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When it comes to shared web hosting accounts, customers will share resources and even the same servers. While many of these resources are plentiful and likely won’t be affected noticeably by even the busiest of websites, there are some certain resources that are more limited, which means that we need to ensure that such resources aren’t consumed by one single site.

Having one website eat up these scant resources can negatively impact overall performance, which is why we have usage maximums for RAM, CPU, I/O, entry processes, and inodes for each individual account. This allows us to ensure the best possible performance for everybody on the shared web hosting service. That said, some users are going to need to increase these maximums on their account, based on their own specific needs. Let’s take a look at each type and see when a user should consider increasing their limit.

CPU

When we say CPU, we’re referring to the amount of central processing units that are available for your account’s requests. This can be a number of things, such as delivering content to site visitors, database writing, script processing, or even loading RAM with data. Simply put, this means that the CPU is the foundation of the rest of your account’s resources.

Servers utilize a variety of CPU cores, so what we do is display the overall percentage of the cores that your server will be able to access.

Reasons to Prioritize Increasing CPU

If your website depends on scripts (PHP, for example) or uses a database, then increasing the CPU of your account can really pay off. Here are some other common reasons to focus upgrading the CPU limit:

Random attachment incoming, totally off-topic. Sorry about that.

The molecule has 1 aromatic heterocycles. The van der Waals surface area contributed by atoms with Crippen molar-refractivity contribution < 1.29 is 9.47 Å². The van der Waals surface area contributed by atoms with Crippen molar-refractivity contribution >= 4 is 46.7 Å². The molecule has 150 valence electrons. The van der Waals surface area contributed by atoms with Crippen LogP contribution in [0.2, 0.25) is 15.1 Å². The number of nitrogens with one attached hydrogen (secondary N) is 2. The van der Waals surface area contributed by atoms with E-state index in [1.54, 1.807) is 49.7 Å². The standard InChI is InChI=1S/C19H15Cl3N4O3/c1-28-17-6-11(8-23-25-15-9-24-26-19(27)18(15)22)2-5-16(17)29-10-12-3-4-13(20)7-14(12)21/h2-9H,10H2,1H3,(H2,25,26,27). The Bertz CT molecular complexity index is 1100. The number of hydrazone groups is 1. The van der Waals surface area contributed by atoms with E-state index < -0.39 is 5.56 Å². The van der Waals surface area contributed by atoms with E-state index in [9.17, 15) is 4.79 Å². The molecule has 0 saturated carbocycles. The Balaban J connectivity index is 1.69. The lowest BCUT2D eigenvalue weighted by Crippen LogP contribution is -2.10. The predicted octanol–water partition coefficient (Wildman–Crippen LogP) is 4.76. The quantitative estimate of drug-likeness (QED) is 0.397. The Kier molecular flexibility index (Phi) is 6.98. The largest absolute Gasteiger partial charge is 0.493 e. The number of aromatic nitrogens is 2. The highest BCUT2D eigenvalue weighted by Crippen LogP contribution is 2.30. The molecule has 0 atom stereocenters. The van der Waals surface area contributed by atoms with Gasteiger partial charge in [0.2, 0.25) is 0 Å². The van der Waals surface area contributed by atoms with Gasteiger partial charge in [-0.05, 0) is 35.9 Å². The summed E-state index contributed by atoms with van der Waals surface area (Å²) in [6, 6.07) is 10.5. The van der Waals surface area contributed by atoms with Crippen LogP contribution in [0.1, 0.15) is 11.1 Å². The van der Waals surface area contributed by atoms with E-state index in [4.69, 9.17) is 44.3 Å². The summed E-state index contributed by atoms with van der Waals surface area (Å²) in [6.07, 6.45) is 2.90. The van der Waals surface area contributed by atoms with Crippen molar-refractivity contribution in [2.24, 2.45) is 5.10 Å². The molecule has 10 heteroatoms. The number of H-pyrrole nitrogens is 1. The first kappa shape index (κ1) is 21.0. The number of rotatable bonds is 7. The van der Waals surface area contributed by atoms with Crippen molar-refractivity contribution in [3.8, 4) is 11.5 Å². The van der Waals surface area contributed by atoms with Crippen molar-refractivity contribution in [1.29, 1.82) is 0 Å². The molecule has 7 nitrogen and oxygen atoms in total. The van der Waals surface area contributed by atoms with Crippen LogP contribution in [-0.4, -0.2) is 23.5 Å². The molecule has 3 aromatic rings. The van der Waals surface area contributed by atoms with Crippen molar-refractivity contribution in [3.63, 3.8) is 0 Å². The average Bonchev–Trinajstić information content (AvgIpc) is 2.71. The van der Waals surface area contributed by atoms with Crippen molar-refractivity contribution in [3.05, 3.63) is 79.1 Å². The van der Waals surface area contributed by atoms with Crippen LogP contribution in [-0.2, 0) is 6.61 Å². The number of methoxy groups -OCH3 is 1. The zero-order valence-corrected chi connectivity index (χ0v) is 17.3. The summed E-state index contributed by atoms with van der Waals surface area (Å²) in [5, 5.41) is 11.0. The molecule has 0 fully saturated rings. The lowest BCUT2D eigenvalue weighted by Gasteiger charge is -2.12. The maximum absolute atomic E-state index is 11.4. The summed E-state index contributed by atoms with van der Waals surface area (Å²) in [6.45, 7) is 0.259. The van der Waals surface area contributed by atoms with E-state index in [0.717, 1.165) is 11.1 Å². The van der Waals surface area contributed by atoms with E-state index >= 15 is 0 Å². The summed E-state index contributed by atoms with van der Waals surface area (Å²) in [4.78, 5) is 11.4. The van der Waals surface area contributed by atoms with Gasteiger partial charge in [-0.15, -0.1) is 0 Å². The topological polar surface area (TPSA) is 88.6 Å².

• If you have a large amount of traffic.
  • If you have add-ons from third parties such as plug-ins or themes.
  • If your PHP is not configured optimally.
  • If your code is outdated or not written well.

RAM

RAM, or “random access memory,” can be a very critical part of your server. Some of the specific things it can provide include the following:

  • RAM is the quickest option when it comes to loading data for your website.
  • More RAM means less stress on your CPU when it comes to the amount of data it must convert from hard storage.
  • Scripts, such as PHP, will have much more time to work before running out of space.

Basically, increasing RAM means the server can handle more complex jobs and will run faster.

Reasons to Prioritize Increasing RAM

When you increase your RAM, your account’s general performance will increase, so it’s good to upgrade your account’s RAM limitation if you want your website running quicker.

While your first instinct may be to increase RAM when running into 503 or 500 errors, it’s possible that this can actually be a result of engineering and not a cause of exceeding limitations.

Oftentimes, exceeding limitations can come from a bad script or a plug-in that hasn’t been properly configured. Simply increasing RAM can fix this temporarily, but the same problems may slowly rework themselves back up to the new limitation. If this is the case with your site, focus on fixing those individual elements before increasing the RAM.

That said, you may indeed just have a very busy site. If this is the case, then increasing RAM is the right way to go.

I/O